Bergman, A., J. J. Heindel, T. Kasten, K. A. Kidd, S. Jobling, M. Neira, R. T. Zoeller, G. Becher,P. Bjerregaard, R. Bornman, I. Brandt, A. Kortenkamp, D. Muir, M. N. Drisse, R. Ochieng, N. E. Skakkebaek, A. S. Bylehn, T. Iguchi, J. Toppari, and T. J. Woodruff. 2013. “The impact of endocrine disruption: a consensus statement on the state of the science.” Environ Health Perspect121 (4): A104–6. https://doi.org/10.1289/ehp.1205448 [doi].– CrossRefPubMedWeb of ScienceGoogle Scholar
Broadbent, J. M., W. M. Thomson, S. Ramrakha, T. E. Moffitt, J. Zeng, L. A. Foster Page, and R. Poulton. 2015. “Community Water Fluoridation and Intelligence: Prospective Study in New Zealand.” Am J Public Health105 (1): 72–76. https://doi.org/10.2105/AJPH.2013.301857. http://www.ncbi.nlm.nih.gov/pubmed/24832151. – CrossRefPubMedGoogle Scholar
Budtz-Jorgensen, E., D. Bellinger, B. Lanphear, P. Grandjean, and International Pooled Lead Study Investigators. 2013. “An international pooled analysis for obtaining a benchmark dose for environmental lead exposure in children.” Risk Anal33 (3): 450–61. https://doi.org/10.1111/j.1539-6924.2012.01882.x. https://www.ncbi.nlm.nih.gov/pubmed/22924487. – CrossRefPubMedGoogle Scholar
Caldwell, B., and R. Bradley. 1984. Home Observation for Measurement of the Environment (HOME) – Revised Edition. Little Rock, AR: University of Arkansas. – Google Scholar
Choi, A. L., G. Sun, Y. Zhang, and P. Grandjean. 2012. “Developmental fluoride neurotoxicity: a systematic review and meta-analysis.” Environ Health Perspect120 (10): 1362–8. https://doi.org/10.1289/ehp.1104912. http://www.ncbi.nlm.nih.gov/pubmed/22820538. – CrossRefPubMedWeb of ScienceGoogle Scholar
Choi, A. L., Y. Zhang, G. Sun, D. C. Bellinger, K. Wang, X. J. Yang, J. S. Li, Q. Zheng, Y. Fu, and P. Grandjean. 2015. “Association of lifetime exposure to fluoride and cognitive functions in Chinese children: a pilot study.” Neurotoxicol Teratol47: 96–101. https://doi.org/10.1016/j.ntt.2014.11.001. https://www.ncbi.nlm.nih.gov/pubmed/25446012. – Google Scholar
Cui, Y., B. Zhang, J. Ma, Y. Wang, L. Zhao, C. Hou, J. Yu, Y. Zhao, Z. Zhang, J. Nie, T. Gao, G. Zhou, and H. Liu. 2018. “Dopamine receptor D2 gene polymorphism, urine fluoride, and intelligence impairment of children in China: A school-based cross-sectional study.” Ecotoxicol Environ Saf165: 270–277. https://doi.org/10.1016/j.ecoenv.2018.09.018. https://www.ncbi.nlm.nih.gov/pubmed/30205328. – Google Scholar
Duan, Q., J. Jiao, X. Chen, and X. Wang. 2018. “Association between water fluoride and the level of children’s intelligence: a dose-response meta-analysis.” Public Health154: 87– 97. https://doi.org/10.1016/j.puhe.2017.08.013. https://www.ncbi.nlm.nih.gov/pubmed/29220711. – Google Scholar
EFSA Scientific Committee (EFSA). 2009. “Guidance of the Scientific Committee on Use of the benchmark dose approach in risk assessment.” The EFSA Journal1150: 1–72. – Google Scholar
Ekstrand, J., and M. Ehrnebo. 1983. “The relationship between plasma fluoride, urinary excretion rate and urine fluoride concentration in man.” J Occup Med25 (10): 745–8. https://www.ncbi.nlm.nih.gov/pubmed/6631559. – CrossRefPubMedWeb of ScienceGoogle Scholar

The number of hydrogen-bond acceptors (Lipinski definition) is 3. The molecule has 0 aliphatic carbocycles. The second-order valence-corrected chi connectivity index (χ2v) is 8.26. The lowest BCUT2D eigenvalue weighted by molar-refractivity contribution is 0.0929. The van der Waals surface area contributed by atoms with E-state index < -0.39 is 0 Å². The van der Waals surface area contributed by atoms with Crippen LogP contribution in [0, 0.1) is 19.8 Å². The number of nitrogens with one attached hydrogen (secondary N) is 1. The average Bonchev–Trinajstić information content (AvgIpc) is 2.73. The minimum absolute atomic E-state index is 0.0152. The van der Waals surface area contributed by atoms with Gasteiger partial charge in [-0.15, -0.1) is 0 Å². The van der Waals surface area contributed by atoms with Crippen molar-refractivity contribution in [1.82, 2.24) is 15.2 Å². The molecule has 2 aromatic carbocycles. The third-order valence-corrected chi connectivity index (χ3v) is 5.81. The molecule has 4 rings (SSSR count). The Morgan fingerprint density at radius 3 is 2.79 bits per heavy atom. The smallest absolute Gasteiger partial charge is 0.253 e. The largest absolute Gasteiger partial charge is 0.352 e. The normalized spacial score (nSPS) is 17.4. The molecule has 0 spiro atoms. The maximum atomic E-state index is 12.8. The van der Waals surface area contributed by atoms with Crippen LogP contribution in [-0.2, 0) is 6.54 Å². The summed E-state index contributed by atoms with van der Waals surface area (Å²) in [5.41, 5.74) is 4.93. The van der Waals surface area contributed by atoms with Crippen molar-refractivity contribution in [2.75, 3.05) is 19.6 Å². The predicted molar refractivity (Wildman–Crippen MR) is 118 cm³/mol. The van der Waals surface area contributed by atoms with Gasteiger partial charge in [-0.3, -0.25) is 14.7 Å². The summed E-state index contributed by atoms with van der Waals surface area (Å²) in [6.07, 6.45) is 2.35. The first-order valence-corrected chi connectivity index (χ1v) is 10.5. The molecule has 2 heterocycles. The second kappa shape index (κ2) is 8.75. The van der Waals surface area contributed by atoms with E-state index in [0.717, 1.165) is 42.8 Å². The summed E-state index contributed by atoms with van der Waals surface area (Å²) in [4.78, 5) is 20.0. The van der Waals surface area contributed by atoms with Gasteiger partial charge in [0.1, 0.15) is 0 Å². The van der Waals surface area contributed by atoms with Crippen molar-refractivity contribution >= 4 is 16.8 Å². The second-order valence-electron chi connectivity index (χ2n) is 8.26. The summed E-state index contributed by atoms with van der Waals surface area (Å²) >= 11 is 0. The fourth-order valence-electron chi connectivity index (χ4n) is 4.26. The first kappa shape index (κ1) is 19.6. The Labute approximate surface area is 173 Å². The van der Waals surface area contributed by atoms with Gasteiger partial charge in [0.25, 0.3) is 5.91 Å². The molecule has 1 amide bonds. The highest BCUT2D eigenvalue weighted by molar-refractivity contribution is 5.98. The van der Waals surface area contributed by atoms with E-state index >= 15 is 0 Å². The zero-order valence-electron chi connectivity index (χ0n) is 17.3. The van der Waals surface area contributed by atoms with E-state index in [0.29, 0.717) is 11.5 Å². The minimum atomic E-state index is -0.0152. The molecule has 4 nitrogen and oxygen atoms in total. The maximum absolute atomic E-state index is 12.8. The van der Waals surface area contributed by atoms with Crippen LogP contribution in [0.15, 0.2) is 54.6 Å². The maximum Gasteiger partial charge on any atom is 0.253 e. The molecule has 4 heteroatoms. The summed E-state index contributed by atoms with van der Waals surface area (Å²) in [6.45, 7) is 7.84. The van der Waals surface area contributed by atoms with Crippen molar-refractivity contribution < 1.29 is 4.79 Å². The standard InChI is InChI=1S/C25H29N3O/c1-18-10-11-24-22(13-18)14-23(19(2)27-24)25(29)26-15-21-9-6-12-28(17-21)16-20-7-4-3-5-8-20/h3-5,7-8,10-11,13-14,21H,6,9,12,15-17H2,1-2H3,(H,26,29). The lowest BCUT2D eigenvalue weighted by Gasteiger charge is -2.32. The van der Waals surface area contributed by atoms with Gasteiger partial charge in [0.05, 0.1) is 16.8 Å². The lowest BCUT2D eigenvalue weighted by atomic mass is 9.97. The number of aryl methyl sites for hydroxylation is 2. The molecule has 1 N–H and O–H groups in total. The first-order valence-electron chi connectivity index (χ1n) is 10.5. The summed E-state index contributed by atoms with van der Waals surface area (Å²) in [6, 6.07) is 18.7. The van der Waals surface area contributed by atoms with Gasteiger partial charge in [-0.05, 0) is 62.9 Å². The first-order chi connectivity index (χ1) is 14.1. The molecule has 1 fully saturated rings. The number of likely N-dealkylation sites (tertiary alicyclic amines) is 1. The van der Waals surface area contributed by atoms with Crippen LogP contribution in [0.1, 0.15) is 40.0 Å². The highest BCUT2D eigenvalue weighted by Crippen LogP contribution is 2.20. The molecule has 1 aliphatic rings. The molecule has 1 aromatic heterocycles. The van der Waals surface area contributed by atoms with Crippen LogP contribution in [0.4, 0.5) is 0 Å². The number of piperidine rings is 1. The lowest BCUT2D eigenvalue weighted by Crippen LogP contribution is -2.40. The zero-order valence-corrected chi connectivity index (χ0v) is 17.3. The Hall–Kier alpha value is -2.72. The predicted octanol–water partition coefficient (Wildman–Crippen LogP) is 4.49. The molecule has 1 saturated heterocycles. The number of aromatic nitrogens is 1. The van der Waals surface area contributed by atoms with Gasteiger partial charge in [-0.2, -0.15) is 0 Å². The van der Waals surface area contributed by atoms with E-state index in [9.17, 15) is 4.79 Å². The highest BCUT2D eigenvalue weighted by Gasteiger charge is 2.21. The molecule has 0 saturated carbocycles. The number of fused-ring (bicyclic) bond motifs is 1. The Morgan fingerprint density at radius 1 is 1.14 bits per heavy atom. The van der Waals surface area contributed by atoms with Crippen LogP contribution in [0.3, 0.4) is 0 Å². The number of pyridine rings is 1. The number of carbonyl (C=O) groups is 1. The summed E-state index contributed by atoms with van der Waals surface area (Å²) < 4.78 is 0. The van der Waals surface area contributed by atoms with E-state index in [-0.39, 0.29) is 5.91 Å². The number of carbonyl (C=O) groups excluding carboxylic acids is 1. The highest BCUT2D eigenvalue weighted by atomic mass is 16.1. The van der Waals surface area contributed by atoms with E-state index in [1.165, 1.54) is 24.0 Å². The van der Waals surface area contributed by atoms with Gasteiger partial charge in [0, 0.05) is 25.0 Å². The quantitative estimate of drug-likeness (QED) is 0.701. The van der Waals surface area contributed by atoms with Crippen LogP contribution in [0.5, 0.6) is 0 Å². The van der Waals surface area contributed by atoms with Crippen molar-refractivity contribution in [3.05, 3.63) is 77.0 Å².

European Food Safety Authority. 2010. “EFSA Panel on Contaminants in the Food Chain (CONTAM); Scientific Opinion on Lead in Food.” EFSA Journal8 (4): 1570. https://doi.org/doi:10.2903/j.efsa.2010. www.efsa.europa.eu/efsajournal <http://www.efsa.europa.eu/efsajournal>. – Google Scholar
Featherstone, J. D. 2000. “The science and practice of caries prevention.” J Am Dent Assoc131 (7): 887–99. https://doi.org/10.14219/jada.archive.2000.0307. https://www.ncbi.nlm.nih.gov/pubmed/10916327. Google Scholar
Gould, E. 2009. “Childhood lead poisoning: conservative estimates of the social and economic benefits of lead hazard control.” Environ Health Perspect117 (7): 1162–7. https://doi.org/10.1289/ehp.0800408. – CrossRefPubMedWeb of ScienceGoogle Scholar
Grandjean, P. 2013. Only One Chance: How Environmental Pollution Impairs Brain Development — and How to Protect the Brains of the Next Generation. New York: Oxford University Press. – Google Scholar
Grandjean, P.. 2019. “Developmental fluoride neurotoxicity: an updated review.” Environ Health18 (1): 110. https://doi.org/10.1186/s12940-019-0551-x. https://www.ncbi.nlm.nih.gov/pubmed/31856837. – Google Scholar
Grandjean, P., and E. Budtz-Jorgensen. 2010. “An ignored risk factor in toxicology: The total imprecision of exposure assessment.” Pure Appl Chem82 (2): 383–391. https://doi.org/10.1351/PAC-CON-09-05-04. http://www.ncbi.nlm.nih.gov/entrez/query.fcgi?cmd=Retrieve&db=PubMed&dopt=Citation&list_uids=20419070. – PubMedWeb of ScienceGoogle Scholar
Green, R., J. Rubenstein, R. Popoli, R. Capulong, and C. Till. 2020. “Sex-specific neurotoxic effects of early-life exposure to fluoride: A review of the epidemiologic and animal literature.” Current Epidemiology Reports (in press). – Google Scholar